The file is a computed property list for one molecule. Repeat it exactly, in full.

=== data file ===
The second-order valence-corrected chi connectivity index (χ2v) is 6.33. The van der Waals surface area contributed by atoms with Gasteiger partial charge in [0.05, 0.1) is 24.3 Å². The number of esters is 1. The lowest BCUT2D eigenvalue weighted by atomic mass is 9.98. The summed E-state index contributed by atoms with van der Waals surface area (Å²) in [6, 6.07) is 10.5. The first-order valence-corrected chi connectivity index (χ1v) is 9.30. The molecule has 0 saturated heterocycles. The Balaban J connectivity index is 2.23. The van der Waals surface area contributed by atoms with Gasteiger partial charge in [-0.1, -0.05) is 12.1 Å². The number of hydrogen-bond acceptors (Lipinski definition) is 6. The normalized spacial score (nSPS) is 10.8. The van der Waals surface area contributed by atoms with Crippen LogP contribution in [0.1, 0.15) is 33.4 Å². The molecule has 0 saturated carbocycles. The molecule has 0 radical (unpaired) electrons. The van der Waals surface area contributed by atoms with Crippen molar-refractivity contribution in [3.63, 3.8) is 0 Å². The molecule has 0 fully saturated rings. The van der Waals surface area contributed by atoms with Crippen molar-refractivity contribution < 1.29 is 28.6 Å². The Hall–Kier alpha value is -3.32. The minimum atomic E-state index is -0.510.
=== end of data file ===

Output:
The second-order valence-corrected chi connectivity index (χ2v) is 6.33. The van der Waals surface area contributed by atoms with Gasteiger partial charge in [0.05, 0.1) is 24.3 Å². The number of esters is 1. The lowest BCUT2D eigenvalue weighted by atomic mass is 9.98. The summed E-state index contributed by atoms with van der Waals surface area (Å²) in [6, 6.07) is 10.5. The first-order valence-corrected chi connectivity index (χ1v) is 9.30. The molecule has 0 saturated heterocycles. The Balaban J connectivity index is 2.23. The van der Waals surface area contributed by atoms with Gasteiger partial charge in [-0.1, -0.05) is 12.1 Å². The number of hydrogen-bond acceptors (Lipinski definition) is 6. The normalized spacial score (nSPS) is 10.8. The van der Waals surface area contributed by atoms with Crippen LogP contribution in [0.1, 0.15) is 33.4 Å². The molecule has 0 saturated carbocycles. The molecule has 0 radical (unpaired) electrons. The van der Waals surface area contributed by atoms with Crippen molar-refractivity contribution in [3.63, 3.8) is 0 Å². The molecule has 0 fully saturated rings. The van der Waals surface area contributed by atoms with Crippen molar-refractivity contribution < 1.29 is 28.6 Å². The Hall–Kier alpha value is -3.32. The minimum atomic E-state index is -0.510.